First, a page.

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Priorities for miscarriage research

In recent years, there has been more research done into causes of and potential treatments for miscarriage, but there remain many unanswered questions. Just what should researchers be looking at in the area of miscarriage? What should the research priorities be?

Miscarriage Association Trustee Barbara Hepworth-Jones writes:

The Miscarriage Association (M.A.) has been involved in a partnership to decide which areas are the highest priority for miscarriage research. The project was run by the James Lind Alliance and involved other charities, healthcare professionals and researchers, as well as the M.A..

This work has now been published and here is a short summary.

1,093 people … 3,279 questions

The process

The top ten

You can  look at all the questions and the longer prioritised list online, through the James Lind Foundation, but here are the top ten research uncertainties for miscarriage:

Priority Research uncertainty

  1. What are the effective interventions to prevent miscarriage, threatened miscarriage and recurrent miscarriage? (e.g. lifestyle, vitamins, aspirin, early scans)
  2. What are the emotional and mental health impacts of miscarriage in the short and long term for the mother and the partner?
  3. What investigations are of true clinical value? (e.g. ultrasound, gene sequencing, natural killer cells)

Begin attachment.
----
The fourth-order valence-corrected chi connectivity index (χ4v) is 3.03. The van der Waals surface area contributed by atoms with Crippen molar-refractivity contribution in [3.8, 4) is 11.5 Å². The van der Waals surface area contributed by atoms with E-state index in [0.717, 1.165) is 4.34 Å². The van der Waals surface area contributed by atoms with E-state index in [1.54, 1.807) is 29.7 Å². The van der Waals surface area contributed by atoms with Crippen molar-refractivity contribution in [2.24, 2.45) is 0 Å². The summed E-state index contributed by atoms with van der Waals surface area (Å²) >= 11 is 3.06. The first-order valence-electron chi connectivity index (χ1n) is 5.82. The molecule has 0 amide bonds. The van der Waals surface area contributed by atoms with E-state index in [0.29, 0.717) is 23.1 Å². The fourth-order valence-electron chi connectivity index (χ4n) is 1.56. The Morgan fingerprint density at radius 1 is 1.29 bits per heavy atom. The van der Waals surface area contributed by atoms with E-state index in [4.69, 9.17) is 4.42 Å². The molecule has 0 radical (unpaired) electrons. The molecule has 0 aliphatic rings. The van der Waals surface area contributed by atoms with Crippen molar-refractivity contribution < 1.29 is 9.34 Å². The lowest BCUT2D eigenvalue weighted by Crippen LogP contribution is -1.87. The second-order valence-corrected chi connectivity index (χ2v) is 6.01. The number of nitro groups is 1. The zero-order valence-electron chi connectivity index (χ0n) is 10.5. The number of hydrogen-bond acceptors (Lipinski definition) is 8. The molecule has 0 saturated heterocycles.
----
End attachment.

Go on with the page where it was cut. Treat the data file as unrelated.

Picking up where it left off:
4. To what extent do pre-existing medical conditions cause miscarriage? (e.g. vitamin deficiencies, diabetes, previous infertility, endometriosis, polycystic ovarian syndrome)
  5. What types of emotional support are effective in preventing or treating women or their partners after a miscarriage?
  6. Do lifestyle factors (e.g. diet, stress, exercise, weight, alcohol, sexual activity, smoking) cause miscarriage?
  7. To what extent do genetic and chromosomal abnormalities in the fetus cause miscarriage?
  8. What preconception tests or interventions prevent miscarriage? (e.g. vitamin supplements, folic acid)
  9. What are the appropriate investigations for women after one, two, three or more miscarriages?
  10. What male factors contribute towards the cause of miscarriage?

Why did I have a miscarriage? was not the top question.”

You may be surprised that “Why did I have a miscarriage?” was not the top question. This is because it is such a broad question, it doesn’t help researchers know what question to ask and how to direct their research. Many of the top 10 do ask that question, but in a more specific way, which hopefully will lead to researchers choosing to study that question.

“My personal top ten was not the same as our collective final list…”

Of course, my personal top ten was not the same as our collective final list, but many of my own priorities made it through. For me, preventing miscarriages happening is crucial, and this is well reflected in the list, including the number one. The emotional effects and how to effectively support those experiencing miscarriage are also high on the list.

I hope that this list will inspire and encourage more research into miscarriage. This should then lead to treatments and ways to reduce the risk of miscarriage, and to provide better support for those experiencing miscarriage. I am proud to have been able to contribute to such an important project.


The Miscarriage Association would like to thank the James Lind Alliance and the University of Nottingham for their support and funding for this project. We are especially grateful to Dr. Matt Prior from the University of Nottingham who led the project and worked hard to get it published.

Our sincere thanks also to all those with personal experience of miscarriage who contributed their thoughts and their time to the project.